However, if the chair is not happy about the issue in dispute, then it will be up the person chairing that session to decide if a vote is conducted by show of hands or by a card vote.

The difference between the two is crucial. The unions and other affiliates have 300 delegates at conference, the CLPs have sent 1,200. But in a card vote, the affiliates’ vote counts for 50% of the total vote, ditto the CLPs’ vote (which is then further divided according to how many members a CLP has). Roughly, a union delegate’s vote counts four times as much as the vote of a CLP delegate – and that can make all the difference in a dispute.

This chair’s discretion over the format of voting is within the current rules, but normal practice in recent years – when it comes to reference back of a CAC report, composite motions etc – has been to allow any delegate to make a call for a card vote, which the chair is then obliged accept.

This posed almost no problem in the Blairite period of the party: real disputes were absent from conference floor, which had become a tedious, stage-managed affair. The election of Jeremy Corbyn has changed all that. Last year, a huge row broke out at conference over the NEC’s “reform package” that snuck in two additional NEC seats for the leaders of Welsh and Scottish Labour. Delegates were on their feet, shouting “card vote, card vote” – but the chair simply refused and declared that the hand vote had “clearly won”. In a card vote, the result would have gone the other way, as the unions were firmly against the addition of two right wingers.

This shows how important it is for the left to show its muscle in every party arena – including the middle layers of the party bureaucracy, of which the CAC is a part. Yes, Momentum and CLPD successfully campaigned for two leftwingers, Billy Hayes and Seema Chandwani, to be elected onto the committee by direct ballot of the membership. But the CAC is made up of seven members, five of whom will be elected by other methods. Therefore, we are not entirely confident that the left will actually be running next year’s conference.

Success! NPF document on Israel/Palestine is amended

The National Policy Forum is a relic of the dark days of Blairism; a body Blair established to outsource the party’s policy-making. When it published its dire, 90-page annual report in June, Palestine campaigners quickly noticed a glaring omission. The 2017 election manifesto called for an end to Israel’s blockade, illegal occupation and settlements. But these basic democratic demands had been dropped from the NPF document, along with the pledge that “A Labour government will immediately recognise the state of Palestine”.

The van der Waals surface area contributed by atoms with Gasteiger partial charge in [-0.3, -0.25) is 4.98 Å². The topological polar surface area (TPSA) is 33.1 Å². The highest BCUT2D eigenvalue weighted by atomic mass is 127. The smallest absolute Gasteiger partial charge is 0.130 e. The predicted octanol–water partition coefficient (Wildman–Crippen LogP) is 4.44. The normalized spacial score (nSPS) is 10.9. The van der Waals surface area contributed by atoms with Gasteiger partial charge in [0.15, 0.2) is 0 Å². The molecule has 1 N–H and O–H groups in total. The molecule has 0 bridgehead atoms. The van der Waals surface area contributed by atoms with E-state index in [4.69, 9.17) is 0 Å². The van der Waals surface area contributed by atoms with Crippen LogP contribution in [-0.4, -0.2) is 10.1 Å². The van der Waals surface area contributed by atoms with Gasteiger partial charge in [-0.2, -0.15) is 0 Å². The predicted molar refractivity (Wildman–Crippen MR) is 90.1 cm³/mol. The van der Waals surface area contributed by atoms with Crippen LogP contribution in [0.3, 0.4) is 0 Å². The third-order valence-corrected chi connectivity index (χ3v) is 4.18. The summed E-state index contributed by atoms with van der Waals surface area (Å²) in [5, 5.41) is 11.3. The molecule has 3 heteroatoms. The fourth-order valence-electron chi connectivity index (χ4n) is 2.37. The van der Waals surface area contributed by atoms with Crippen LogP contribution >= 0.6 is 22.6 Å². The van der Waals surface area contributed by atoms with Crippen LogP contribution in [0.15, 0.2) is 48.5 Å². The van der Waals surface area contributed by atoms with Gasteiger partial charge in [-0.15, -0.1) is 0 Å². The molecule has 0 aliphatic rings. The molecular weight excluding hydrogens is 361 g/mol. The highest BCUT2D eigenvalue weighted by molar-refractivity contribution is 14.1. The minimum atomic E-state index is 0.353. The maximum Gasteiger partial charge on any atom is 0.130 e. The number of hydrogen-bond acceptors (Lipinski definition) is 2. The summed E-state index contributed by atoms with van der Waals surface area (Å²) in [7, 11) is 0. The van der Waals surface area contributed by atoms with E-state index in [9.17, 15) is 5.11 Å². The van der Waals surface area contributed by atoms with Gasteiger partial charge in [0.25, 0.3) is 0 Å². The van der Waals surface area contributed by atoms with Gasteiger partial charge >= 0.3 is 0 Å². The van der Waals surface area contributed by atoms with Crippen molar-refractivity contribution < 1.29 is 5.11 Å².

Had conference supported this document, it would have overridden the pledges in the manifesto, as conference is – at least on paper – the sovereign decision-making body of the party. This omission was no ‘oversight’. Campaigners went into overdrive; LPM joined others calling on delegates to refer back this section of the document.

But page 14 of yesterday’s Conference Arrangements Committee report includes, without explanation, this small paragraph:
“The following text, as agreed in the Labour Party Manifesto 2017, is now included in the National Policy Forum Annual Report 2017. On page 56, column 2, line 43, add:

‘There can be no military solution to this conflict and all sides must avoid taking action that would make peace harder to achieve. That means both an end to the blockade, occupation and settlements, and an end to rocket and terror attacks. Labour will continue to press for an immediate return to meaningful negotiations leading to a diplomatic resolution. A Labour government would immediately recognise the state of Palestine.’”

It is not the kind of programme we would write on the Middle East (there is clearly a tendency to equate the violence of the oppressor state Israel with the struggle of the oppressed Palestinian people – note the mention of “rocket attacks”). But a return to the original formulation is a victory against those (like the Jewish Labour Movement) who want us to take the side of the Israeli state. The fact that the JLM has perversely been given the ‘best practice award’ by Ian McNicol serves as a reminder of how well connected this organisation is to the party bureaucracy.